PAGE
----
NAUGATUCK — Kindness. Inclusion. Compassion. These are the traits of a good wingman.
City Hill Middle School is in its second year of the Wingman Program and the results are evident.
“We have seen big changes in our kids and the school as a whole, creating a positive school climate,” art teacher and Wingman Teacher Adviser Christina Rinaldi said.
The Wingman Program is part of Dylan’s Wings of Change, a nonprofit organization founded to honor Dylan Hockley. Hockley was one of the students killed during the Sandy Hook Elementary School shooting in 2012.
The program’s goal is to promote inclusion, foster teamwork and build a positive environment whereby all students can grow into self-sufficient, caring community members.
City Hill was one of three middle schools in the state selected to pilot the program last school year.
“I think last year it was new and it was a blank canvas. We weren’t sure where we were going with it. Once we got a game plan I think it ended up being OK,” said language arts teacher Carolyn Laurentus, who helped to implement the program at City Hill. “We put everything together and learned from our mistakes, what worked and what didn’t work.”
The program hosted two events for students last week.
On Sept. 15, public speaker Eddie Slowikowski spoke to students about the importance of supporting each other and the Wingman Program.
On Sept. 16, the skills students learned in the program were put to the test with a field day, featuring games such as giant Jenga, a live version of Hungry Hungry Hippos and cornhole. The games required students to work together in order to win.
“It was really fun today and most of the kids I talked to said they enjoyed all the activities and want to do it again. Many of them said that it was for Dylan, so I believe the message we heard yesterday in the assembly by Eddie, and the lessons we learned last year as seventh-graders stuck with us,” said eighth-grader Jackie Mota, who is a wingman squad leader.
Fellow eighth-graders and squad leaders Kevin Healy and Zehra Hidimoglu echoed Mota’s comments.
“I really enjoyed today. People were helping each other out, making new friends, laughing and talking to each other,” Hidimoglu said.
“It was really fun and I loved being a wingman squadron leader and helping out with the games. I am really hoping that we are able to do more activities like this all year long,” Healy said.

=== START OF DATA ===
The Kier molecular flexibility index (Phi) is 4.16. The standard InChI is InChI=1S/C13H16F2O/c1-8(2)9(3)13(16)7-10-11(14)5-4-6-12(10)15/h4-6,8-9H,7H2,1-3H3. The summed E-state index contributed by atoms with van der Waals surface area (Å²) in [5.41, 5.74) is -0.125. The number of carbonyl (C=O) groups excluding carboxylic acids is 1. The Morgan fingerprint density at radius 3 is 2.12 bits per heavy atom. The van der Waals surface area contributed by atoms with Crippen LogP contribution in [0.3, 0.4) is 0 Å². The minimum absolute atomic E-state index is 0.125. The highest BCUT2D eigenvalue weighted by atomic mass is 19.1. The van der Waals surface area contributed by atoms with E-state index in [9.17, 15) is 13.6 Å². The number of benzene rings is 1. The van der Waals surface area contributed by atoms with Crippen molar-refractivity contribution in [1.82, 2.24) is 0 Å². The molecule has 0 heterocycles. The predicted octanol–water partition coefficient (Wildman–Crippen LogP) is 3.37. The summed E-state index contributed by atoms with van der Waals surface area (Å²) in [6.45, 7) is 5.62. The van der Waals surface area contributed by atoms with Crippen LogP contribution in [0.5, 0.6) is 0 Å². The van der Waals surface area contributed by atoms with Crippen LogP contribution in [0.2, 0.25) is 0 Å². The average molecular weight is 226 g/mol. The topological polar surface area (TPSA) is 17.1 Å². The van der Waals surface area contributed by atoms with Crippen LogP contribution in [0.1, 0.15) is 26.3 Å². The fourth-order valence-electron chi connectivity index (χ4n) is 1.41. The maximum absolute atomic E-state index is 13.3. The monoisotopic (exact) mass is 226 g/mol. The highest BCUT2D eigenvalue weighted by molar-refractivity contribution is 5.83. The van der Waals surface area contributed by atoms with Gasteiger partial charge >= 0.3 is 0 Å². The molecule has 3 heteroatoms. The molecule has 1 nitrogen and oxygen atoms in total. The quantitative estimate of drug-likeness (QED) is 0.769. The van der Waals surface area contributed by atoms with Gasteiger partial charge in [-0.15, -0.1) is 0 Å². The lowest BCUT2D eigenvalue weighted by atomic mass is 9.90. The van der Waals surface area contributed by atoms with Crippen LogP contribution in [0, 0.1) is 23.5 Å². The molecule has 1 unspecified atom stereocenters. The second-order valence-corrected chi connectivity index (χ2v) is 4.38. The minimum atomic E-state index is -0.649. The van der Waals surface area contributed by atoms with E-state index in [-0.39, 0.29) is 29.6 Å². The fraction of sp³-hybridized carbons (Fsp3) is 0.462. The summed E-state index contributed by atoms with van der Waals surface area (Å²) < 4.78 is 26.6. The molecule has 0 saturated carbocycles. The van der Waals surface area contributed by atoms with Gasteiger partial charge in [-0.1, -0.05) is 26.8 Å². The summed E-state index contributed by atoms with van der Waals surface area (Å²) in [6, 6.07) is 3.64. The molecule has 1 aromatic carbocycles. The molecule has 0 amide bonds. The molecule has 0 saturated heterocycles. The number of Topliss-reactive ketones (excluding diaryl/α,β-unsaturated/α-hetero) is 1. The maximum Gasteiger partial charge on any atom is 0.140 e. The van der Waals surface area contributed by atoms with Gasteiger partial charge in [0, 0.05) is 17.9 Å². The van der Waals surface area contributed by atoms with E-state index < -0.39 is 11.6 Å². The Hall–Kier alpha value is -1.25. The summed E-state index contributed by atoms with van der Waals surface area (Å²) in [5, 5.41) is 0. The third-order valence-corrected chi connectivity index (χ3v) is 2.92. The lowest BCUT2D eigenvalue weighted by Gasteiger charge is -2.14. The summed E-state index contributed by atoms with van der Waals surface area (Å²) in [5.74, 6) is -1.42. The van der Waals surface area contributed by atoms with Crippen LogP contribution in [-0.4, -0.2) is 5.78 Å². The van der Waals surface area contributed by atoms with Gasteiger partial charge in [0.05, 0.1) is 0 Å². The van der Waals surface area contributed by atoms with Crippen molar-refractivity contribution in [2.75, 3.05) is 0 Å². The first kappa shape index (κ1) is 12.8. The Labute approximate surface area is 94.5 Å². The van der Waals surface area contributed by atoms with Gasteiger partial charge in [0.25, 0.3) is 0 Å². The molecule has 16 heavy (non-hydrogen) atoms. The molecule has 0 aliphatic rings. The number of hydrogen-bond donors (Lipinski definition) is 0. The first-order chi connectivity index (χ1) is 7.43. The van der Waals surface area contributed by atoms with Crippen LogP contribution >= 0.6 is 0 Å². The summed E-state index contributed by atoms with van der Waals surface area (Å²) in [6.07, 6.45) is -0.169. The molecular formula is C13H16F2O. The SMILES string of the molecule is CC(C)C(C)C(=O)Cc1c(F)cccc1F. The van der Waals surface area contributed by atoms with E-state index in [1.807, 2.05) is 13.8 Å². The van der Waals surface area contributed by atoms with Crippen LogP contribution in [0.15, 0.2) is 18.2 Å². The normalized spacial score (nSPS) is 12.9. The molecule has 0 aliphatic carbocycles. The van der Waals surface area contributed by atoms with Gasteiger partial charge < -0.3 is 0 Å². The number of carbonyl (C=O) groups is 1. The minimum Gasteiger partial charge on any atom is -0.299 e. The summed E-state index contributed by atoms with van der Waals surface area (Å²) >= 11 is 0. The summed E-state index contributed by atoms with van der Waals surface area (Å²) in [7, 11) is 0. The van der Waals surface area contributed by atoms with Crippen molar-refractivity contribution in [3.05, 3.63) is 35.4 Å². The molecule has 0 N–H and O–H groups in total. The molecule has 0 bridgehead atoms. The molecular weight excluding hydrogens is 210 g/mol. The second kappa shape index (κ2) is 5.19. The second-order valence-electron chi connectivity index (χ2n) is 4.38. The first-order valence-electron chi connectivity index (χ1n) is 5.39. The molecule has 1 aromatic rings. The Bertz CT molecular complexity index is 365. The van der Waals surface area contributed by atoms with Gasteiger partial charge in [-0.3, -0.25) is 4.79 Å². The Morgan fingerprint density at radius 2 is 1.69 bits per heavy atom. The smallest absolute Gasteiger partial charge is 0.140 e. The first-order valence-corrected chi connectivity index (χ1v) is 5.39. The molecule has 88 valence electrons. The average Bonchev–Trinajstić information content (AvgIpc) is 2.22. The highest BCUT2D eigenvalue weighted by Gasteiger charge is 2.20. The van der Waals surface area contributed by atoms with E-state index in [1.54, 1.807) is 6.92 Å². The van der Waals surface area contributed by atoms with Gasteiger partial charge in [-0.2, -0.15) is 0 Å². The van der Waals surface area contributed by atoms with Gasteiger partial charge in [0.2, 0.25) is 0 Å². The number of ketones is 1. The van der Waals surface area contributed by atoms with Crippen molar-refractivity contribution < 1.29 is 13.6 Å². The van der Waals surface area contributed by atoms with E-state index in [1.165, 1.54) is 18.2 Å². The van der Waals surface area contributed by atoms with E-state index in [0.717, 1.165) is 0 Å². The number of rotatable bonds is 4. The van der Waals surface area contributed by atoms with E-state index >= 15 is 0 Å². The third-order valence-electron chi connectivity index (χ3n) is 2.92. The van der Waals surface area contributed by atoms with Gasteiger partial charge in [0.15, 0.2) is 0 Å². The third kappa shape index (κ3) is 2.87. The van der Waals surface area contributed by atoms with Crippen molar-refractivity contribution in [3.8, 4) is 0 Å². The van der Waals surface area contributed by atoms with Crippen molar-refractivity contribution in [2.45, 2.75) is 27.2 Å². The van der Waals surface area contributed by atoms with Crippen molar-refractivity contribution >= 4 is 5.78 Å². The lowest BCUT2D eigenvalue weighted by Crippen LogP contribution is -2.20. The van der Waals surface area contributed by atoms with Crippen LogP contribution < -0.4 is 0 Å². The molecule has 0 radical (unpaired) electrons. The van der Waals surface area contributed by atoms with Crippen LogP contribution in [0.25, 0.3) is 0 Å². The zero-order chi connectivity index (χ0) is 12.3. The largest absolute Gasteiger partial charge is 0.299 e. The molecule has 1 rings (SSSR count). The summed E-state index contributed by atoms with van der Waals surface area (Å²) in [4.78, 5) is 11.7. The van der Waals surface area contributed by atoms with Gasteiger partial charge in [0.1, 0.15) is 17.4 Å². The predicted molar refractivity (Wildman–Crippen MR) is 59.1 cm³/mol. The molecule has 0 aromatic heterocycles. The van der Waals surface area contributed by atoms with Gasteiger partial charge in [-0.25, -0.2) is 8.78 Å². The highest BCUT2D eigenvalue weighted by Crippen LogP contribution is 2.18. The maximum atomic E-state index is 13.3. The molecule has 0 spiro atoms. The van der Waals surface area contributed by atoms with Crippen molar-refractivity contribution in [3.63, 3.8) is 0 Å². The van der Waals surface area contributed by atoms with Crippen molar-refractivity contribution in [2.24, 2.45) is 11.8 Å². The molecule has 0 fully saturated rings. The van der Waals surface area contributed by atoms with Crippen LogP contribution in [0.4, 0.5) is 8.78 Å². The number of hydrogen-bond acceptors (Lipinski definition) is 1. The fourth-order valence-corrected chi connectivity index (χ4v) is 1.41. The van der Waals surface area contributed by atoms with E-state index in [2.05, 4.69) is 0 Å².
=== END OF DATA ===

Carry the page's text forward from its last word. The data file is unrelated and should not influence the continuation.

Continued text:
Laurentus said the program is not going to completely change the culture of the school in just one year, but it’s off to a good start.
“It is going to take a little while. It is an everyday experience. Every period is a little different. I think it is learning to get along, be respectful, and not be hurtful toward people. I think we are learning that little by little,” Laurentus said.
Rinaldi said the impact of the program is noticeable at the school. She has worked with a group of students that helped students with special needs.
“These were kids who were good kids but sometimes they made not so good choices. All of a sudden they were helping out kids with special needs,” Rinaldi said. “I think they finally saw in themselves the positive things they can do. It’s just incredible.”
Rinaldi said some of those students even talked about pursuing a career helping people with special needs.
“I think helping out another kid, being their wingman, that’s what it’s about,” Rinaldi said.
The program at City Hill is being used as a model for other schools to follow, according to Laurentus.
As the program spreads to other schools, Laurentus has some advice: let the students have a voice in its creation and implementation.
“If kids are hearing it from their peers they have a tendency to take a little more in,” Laurentus said.
Looking back after the first year, Laurentus said the program is “absolutely worth it.”
“If we can save one or two or a hundred kids, at least we made an impact on their lives. At least we did it and maybe it will turn it around and put them in a better place. That’s why it’s important to me,” Laurentus said.